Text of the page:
RD560 - Virginia Retirement System Stress Test and Sensitivity Analysis – December 2018
The purpose of this report is to assist the VRS Board, stakeholders, policymakers and the public to better understand and assess the risks inherent in the funding of the pension system. This year’s report investigates various risks faced by VRS and measures their potential impact on the defined benefit programs.
Over the last fiscal year, financial markets have provided better than assumed returns, positively impacting projected funding levels and contribution rates. While VRS was a leader in lowering the expected long-term rate of return of the pension funds, several risks remain and opportunities exist to further strengthen the health of the plans, particularly the statewide retirement plans.
Key results and findings of this report are:
• Strong investment performance in fiscal year 2017 mitigated some of the impact of the assumption changes resulting in slightly lower contribution requirements for most plans.
• Significant resources must remain dedicated to addressing the amortization of the legacy unfunded liabilities.
• The outcomes related to investment risk for VRS statewide retirement plans with large unfunded liabilities would be more severe than the better funded local retirement plans.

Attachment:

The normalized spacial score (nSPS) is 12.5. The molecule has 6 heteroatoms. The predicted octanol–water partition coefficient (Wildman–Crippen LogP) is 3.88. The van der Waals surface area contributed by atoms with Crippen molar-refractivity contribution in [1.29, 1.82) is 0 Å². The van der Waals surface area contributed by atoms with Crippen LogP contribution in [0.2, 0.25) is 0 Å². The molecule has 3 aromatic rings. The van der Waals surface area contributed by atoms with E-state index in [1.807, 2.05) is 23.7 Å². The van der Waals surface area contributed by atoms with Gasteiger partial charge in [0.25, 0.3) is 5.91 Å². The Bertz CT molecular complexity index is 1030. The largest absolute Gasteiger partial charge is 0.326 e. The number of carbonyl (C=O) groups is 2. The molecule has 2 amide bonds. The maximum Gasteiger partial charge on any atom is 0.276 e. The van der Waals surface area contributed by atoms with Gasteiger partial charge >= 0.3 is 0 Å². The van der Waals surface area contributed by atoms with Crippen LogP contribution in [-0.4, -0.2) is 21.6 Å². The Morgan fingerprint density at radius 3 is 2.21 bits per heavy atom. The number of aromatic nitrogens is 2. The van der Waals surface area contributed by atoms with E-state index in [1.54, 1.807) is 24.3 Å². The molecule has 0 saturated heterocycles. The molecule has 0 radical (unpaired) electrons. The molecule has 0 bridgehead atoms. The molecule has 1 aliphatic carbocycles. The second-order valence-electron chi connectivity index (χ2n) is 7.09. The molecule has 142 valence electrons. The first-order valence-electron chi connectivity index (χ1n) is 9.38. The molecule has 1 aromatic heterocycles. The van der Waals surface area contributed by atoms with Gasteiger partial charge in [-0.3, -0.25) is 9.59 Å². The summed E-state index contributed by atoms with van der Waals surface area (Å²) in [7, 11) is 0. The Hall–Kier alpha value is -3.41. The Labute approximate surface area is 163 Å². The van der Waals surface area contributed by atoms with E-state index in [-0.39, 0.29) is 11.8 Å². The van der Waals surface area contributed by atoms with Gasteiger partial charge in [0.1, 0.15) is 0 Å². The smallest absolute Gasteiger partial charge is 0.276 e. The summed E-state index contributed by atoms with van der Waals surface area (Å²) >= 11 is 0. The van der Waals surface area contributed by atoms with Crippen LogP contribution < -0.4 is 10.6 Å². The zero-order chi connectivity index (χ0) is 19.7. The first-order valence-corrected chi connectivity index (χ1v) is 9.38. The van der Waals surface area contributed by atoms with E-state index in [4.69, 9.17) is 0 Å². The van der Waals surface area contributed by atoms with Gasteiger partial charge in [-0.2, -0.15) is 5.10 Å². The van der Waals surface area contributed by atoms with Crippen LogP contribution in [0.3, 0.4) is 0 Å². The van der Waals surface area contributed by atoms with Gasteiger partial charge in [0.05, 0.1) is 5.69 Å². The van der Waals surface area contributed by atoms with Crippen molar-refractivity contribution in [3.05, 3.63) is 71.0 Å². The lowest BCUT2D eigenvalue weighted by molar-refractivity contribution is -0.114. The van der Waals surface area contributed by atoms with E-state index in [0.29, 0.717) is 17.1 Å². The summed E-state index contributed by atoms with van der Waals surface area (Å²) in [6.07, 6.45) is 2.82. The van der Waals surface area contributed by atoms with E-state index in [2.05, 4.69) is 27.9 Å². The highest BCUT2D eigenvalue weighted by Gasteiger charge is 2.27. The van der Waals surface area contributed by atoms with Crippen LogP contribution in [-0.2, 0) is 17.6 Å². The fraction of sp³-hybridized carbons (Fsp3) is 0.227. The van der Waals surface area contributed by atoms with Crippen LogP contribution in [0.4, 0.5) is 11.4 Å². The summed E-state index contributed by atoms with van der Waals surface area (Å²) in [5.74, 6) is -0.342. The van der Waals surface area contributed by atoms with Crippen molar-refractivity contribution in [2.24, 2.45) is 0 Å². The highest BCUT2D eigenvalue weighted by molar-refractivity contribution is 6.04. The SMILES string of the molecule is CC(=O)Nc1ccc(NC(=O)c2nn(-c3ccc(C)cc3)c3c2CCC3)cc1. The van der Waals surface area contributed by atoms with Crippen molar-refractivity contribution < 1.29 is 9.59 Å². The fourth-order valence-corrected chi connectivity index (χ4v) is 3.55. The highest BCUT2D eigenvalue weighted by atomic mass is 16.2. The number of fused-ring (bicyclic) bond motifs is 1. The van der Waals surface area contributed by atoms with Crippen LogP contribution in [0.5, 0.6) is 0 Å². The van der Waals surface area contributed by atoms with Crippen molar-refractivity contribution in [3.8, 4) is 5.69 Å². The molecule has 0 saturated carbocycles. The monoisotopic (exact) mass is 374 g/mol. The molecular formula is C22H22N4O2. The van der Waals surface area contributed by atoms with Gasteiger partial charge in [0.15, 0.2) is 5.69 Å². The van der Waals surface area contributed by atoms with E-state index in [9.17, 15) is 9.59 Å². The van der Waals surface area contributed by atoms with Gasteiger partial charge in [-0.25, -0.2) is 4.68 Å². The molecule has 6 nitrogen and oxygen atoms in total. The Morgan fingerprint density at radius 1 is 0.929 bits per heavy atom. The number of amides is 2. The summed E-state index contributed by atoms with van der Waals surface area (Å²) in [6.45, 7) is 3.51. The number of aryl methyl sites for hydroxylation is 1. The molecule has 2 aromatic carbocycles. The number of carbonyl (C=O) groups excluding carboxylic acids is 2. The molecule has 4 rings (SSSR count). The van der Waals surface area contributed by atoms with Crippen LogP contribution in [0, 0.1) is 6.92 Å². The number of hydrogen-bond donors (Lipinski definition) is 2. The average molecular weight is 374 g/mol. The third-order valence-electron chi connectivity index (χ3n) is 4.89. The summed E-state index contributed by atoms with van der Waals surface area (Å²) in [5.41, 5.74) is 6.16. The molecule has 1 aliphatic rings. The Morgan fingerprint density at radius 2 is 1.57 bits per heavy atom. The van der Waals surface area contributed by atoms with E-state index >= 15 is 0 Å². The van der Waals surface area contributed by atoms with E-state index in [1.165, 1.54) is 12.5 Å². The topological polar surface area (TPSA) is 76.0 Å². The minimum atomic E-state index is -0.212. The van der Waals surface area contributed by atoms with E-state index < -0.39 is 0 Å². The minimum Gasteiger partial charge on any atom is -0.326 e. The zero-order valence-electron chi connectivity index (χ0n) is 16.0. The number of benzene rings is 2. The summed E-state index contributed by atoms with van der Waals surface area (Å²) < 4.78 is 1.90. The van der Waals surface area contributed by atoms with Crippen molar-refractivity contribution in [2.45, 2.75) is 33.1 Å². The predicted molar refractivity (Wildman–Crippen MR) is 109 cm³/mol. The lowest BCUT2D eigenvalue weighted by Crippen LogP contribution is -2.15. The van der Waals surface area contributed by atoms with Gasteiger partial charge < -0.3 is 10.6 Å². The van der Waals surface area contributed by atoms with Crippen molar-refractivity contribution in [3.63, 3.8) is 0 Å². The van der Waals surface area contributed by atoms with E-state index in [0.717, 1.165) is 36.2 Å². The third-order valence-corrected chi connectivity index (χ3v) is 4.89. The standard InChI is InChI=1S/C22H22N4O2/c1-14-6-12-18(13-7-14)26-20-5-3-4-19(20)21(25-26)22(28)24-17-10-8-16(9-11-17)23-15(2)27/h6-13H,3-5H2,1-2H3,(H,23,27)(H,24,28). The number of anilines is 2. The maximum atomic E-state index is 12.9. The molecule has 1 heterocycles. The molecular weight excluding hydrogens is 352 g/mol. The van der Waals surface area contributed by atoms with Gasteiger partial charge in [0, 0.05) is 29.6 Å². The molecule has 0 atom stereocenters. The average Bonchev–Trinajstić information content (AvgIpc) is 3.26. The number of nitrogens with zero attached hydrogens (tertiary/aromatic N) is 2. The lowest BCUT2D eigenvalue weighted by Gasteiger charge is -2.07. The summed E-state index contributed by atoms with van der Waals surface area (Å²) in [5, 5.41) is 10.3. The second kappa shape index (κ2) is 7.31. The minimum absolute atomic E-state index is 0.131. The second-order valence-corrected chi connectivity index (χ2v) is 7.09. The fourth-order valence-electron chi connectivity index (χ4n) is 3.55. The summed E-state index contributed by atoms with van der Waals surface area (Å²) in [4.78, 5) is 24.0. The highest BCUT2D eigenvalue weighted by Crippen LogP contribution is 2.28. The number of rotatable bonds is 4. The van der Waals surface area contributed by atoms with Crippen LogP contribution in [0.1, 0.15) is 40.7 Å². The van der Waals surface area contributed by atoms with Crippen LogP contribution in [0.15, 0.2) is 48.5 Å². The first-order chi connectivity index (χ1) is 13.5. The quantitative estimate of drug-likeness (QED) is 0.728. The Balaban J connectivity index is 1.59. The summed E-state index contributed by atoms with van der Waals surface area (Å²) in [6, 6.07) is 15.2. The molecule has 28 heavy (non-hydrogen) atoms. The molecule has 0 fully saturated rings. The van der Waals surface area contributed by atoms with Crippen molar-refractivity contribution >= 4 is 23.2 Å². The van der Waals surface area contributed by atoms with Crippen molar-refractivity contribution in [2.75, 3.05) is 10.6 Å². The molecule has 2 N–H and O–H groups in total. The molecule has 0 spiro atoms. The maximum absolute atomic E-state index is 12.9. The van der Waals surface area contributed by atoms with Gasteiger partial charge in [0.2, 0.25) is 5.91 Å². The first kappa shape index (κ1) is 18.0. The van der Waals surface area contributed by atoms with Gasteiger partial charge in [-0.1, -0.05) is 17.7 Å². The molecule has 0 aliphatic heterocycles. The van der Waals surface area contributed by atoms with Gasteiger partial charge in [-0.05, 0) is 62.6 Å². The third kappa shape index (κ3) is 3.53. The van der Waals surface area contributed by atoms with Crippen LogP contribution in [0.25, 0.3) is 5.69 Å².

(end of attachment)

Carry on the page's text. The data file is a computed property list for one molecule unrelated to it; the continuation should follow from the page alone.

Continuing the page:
• Analysis suggests that accelerating the payback of the legacy unfunded liabilities could provide significant long-term savings and better position the statewide plans to weather future volatility in investment returns, thereby serving to reduce investment risk.
• Even while mortality assumptions have already been adjusted to reflect members living longer, new studies suggest additional improvements in mortality are likely, which could increase plan liabilities in coming years.
• Decreases in active covered membership in some statewide plans could cause increases in future employer rates as a percentage of a smaller covered payroll.
• As roughly two-thirds of benefits are funded by investment income, receiving 100% of the Board-certified actuarially determined contributions not only avoids adding liabilities to the plans, but also ensures assets are available timely to be invested and take advantage of compound interest.
• Pension reforms, specifically plan design changes, have reduced the future costs of benefits. In addition, these reforms have reduced employer’s risk by introducing shared risk in the defined contribution component of the hybrid plan. Approximately 30% of a hybrid member’s benefit has no future investment or longevity risk for employers.
• Due to strong market returns and movement to fully funding the actuarially determined and Board certified contribution rates, unfunded liabilities have declined and over the last five years the funded status of the plans has improved by approximately 10 percent.